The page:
-As virtual reality draws attention at the E3 video game industry conference, new systems of etiquette and safety are emerging, says The New York Times.
-As more Americans delay children until middle age, Quartz looks at some of the pitfalls of late parenthood.
-Not only is men’s fashion getting more creative—men’s runway hair and makeup are becoming their own art form, says Dazed.
-From “halal travel” to “smart mosques,” a new Deloitte report uncovers growth opportunities across the nine key pillars of the digital Muslim economy.
-The “sharing economy” hits a snag as a California court declares Uber drivers employees, not contractors. Via The New York Times.
-The FT charts the success of fashion “monobrands”: labels that master a specific niche product before branching out.
-As GMO labeling controversies rage, FoodNavigator-USA.com looks at where products made using synthetic biology will fit in the mix.
–The New York Times explores the new wave of wearables that monitor UV exposure.
-A writer for Medium on why “compassionate capitalism” business models—such as TOMS or Warby Parker—are “kind of a scam.”
-As tech allows beer and liquor brands to target legal drinkers, brands are investing large sums in digital advertising, reports Adweek.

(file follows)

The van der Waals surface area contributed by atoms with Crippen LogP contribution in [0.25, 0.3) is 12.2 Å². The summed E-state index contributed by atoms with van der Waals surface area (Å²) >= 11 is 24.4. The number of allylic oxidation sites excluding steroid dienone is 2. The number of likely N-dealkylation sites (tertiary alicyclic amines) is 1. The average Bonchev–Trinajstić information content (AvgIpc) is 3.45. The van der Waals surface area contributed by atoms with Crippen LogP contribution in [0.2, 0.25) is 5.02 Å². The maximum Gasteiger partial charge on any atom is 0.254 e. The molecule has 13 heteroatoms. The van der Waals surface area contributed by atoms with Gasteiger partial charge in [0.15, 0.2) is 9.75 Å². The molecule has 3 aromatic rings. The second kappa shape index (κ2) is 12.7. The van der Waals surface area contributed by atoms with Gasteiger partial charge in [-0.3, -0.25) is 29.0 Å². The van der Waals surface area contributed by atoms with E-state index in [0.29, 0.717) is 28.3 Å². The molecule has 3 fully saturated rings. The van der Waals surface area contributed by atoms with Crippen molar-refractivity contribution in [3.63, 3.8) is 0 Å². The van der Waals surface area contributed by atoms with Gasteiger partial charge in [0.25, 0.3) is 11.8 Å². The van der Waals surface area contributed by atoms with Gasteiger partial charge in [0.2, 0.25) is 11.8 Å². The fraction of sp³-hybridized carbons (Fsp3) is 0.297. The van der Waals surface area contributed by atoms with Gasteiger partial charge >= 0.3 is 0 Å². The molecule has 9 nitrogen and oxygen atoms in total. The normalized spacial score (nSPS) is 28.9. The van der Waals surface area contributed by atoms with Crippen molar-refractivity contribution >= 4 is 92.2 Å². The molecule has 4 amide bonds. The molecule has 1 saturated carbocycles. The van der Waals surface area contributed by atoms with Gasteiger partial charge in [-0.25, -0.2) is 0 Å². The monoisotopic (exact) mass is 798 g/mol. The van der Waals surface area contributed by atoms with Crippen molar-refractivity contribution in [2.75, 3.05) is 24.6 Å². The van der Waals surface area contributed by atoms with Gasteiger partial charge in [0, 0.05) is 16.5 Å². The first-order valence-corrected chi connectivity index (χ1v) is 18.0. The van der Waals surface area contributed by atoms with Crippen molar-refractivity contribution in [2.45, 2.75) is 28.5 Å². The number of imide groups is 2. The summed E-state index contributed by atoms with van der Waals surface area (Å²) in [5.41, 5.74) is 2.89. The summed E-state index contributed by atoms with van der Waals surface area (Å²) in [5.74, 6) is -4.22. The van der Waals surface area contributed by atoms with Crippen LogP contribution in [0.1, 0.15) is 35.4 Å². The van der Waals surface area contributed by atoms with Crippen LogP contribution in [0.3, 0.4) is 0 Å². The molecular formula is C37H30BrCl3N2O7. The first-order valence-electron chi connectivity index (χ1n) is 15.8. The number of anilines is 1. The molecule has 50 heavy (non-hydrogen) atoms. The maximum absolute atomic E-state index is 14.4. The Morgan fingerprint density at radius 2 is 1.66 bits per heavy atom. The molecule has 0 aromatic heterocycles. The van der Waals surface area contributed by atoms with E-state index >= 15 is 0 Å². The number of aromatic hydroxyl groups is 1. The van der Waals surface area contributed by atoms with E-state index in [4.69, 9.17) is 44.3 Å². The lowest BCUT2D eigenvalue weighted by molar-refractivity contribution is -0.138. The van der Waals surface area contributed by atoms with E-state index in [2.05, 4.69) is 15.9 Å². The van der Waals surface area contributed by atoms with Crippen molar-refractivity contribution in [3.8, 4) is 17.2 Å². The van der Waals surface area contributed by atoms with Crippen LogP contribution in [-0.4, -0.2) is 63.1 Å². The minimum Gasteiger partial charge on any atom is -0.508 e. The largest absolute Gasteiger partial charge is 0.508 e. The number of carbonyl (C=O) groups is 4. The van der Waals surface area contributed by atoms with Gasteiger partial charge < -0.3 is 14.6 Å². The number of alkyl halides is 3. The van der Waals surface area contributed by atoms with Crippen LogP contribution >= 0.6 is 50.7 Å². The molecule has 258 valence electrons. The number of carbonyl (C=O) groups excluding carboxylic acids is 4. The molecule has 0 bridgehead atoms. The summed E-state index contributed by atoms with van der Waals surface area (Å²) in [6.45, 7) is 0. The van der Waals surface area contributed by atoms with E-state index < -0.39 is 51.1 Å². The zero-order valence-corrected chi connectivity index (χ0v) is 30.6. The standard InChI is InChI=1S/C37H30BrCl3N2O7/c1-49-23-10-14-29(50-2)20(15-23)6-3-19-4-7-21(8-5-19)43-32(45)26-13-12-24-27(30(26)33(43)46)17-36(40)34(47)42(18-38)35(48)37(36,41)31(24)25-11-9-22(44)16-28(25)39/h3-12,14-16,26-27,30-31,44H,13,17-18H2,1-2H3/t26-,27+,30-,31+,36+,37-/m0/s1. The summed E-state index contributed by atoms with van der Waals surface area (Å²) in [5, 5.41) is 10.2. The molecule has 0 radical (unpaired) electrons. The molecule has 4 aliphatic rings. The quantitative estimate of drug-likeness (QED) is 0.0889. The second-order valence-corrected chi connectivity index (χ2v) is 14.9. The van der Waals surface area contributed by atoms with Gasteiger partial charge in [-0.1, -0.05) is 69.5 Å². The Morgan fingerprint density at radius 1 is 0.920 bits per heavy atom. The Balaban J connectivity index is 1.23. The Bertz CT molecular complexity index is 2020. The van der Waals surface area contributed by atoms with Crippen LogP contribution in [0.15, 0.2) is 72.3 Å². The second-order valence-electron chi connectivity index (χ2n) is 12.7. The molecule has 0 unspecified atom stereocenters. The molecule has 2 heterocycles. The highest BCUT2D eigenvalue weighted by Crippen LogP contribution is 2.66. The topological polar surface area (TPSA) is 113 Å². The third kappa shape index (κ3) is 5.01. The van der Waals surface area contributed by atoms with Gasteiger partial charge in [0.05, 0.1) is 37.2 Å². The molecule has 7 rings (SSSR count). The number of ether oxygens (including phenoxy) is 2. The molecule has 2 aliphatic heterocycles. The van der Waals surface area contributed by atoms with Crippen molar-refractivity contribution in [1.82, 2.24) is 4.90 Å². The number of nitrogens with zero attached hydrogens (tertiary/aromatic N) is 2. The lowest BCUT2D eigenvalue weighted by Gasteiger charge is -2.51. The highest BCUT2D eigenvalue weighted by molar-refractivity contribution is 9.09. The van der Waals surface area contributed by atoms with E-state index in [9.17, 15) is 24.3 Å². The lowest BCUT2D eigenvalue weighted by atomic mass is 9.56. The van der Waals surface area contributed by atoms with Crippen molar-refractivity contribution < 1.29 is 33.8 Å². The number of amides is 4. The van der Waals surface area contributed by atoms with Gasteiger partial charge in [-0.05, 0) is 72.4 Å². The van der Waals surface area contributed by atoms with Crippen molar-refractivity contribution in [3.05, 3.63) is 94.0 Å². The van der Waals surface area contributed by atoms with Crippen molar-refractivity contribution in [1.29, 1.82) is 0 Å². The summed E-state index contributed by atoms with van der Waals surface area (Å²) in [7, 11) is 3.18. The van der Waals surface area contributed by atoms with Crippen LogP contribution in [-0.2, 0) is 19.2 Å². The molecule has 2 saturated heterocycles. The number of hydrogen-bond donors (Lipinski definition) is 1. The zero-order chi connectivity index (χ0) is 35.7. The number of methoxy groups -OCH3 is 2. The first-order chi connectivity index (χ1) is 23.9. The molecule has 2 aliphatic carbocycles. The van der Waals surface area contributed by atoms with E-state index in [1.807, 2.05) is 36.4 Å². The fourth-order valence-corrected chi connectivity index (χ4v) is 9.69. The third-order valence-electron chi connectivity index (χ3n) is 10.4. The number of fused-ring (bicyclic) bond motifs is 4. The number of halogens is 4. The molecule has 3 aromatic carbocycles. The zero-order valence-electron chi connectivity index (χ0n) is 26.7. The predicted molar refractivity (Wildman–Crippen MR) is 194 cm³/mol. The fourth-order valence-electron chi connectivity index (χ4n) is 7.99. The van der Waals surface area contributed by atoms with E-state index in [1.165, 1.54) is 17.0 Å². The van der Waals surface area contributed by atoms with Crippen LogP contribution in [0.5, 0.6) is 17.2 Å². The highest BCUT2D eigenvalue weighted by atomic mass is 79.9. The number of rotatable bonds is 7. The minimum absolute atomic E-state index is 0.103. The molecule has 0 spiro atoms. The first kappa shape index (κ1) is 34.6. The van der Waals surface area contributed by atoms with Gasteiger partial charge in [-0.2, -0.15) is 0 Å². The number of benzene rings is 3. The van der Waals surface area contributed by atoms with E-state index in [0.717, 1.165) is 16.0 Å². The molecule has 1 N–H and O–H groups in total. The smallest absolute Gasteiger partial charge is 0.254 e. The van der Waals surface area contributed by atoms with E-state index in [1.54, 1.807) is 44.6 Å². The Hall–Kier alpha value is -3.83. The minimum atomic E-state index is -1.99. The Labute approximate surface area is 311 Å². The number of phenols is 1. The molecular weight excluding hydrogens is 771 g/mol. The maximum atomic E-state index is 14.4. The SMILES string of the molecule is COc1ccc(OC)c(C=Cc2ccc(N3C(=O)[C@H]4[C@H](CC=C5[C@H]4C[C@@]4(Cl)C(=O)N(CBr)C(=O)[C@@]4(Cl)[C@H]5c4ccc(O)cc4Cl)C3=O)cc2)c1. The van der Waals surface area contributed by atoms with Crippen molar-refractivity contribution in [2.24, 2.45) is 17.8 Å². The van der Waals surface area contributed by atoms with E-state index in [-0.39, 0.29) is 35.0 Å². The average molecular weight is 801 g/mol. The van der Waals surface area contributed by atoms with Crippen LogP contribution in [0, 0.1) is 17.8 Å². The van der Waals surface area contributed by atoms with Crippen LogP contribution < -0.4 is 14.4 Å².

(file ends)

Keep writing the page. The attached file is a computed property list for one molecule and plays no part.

-Australian universities have started banning smartwatches from exam rooms in an effort to prevent cheating, per Mashable.
–Wamda spotlights how Bitoasis, one of MENA’s first Arabic-focused bitcoin platforms, could disrupt the region’s financial landscape.
-Snapchat recently introduced sponsored geofilters as a user-friendly way to monetize, reports TechCrunch.
-41% of people get their news from Facebook, and other findings from Oxford’s Digital News Report 2015.
-Pulled pork is the new menu item du jour in the US, reports Quartz.
-“Silicon Valley is a big fat lie,” declares tech industry gadfly Sam Biddle in GQ.
–Bloomberg Businessweek charts the decline of the rental tux.
-“New York vs. London: Which is the world’s fashion-tech capital?” asks Business of Fashion.
–The Guardian looks at the future of cinema, which it says “lies in our handhelds.”
-The US Treasury recently announced plans to put a woman’s face on its paper currency for the first time, per Vice.
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